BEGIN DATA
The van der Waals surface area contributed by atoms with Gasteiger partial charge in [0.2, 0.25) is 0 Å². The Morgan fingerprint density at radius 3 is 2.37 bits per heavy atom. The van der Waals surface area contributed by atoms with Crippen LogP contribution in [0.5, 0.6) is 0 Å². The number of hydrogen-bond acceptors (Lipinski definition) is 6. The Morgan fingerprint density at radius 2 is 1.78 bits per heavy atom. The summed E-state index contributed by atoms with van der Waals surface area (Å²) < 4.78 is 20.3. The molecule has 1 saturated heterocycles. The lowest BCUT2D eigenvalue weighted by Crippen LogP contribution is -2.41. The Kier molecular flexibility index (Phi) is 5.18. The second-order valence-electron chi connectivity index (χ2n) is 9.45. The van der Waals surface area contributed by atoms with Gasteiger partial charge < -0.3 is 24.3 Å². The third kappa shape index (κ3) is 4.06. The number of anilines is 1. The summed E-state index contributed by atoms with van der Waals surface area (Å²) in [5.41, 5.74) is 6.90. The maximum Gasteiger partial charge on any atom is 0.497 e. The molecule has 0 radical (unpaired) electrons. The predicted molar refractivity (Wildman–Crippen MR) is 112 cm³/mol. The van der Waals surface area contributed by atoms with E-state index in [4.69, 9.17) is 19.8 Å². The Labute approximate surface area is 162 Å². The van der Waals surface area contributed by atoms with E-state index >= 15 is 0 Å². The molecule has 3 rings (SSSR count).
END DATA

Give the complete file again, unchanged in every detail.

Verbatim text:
The van der Waals surface area contributed by atoms with Gasteiger partial charge in [0.2, 0.25) is 0 Å². The Morgan fingerprint density at radius 3 is 2.37 bits per heavy atom. The van der Waals surface area contributed by atoms with Crippen LogP contribution in [0.5, 0.6) is 0 Å². The number of hydrogen-bond acceptors (Lipinski definition) is 6. The Morgan fingerprint density at radius 2 is 1.78 bits per heavy atom. The summed E-state index contributed by atoms with van der Waals surface area (Å²) < 4.78 is 20.3. The molecule has 1 saturated heterocycles. The lowest BCUT2D eigenvalue weighted by Crippen LogP contribution is -2.41. The Kier molecular flexibility index (Phi) is 5.18. The second-order valence-electron chi connectivity index (χ2n) is 9.45. The van der Waals surface area contributed by atoms with Gasteiger partial charge < -0.3 is 24.3 Å². The third kappa shape index (κ3) is 4.06. The number of anilines is 1. The summed E-state index contributed by atoms with van der Waals surface area (Å²) in [5.41, 5.74) is 6.90. The maximum Gasteiger partial charge on any atom is 0.497 e. The molecule has 0 radical (unpaired) electrons. The predicted molar refractivity (Wildman–Crippen MR) is 112 cm³/mol. The van der Waals surface area contributed by atoms with E-state index in [4.69, 9.17) is 19.8 Å². The Labute approximate surface area is 162 Å². The van der Waals surface area contributed by atoms with E-state index >= 15 is 0 Å². The molecule has 3 rings (SSSR count).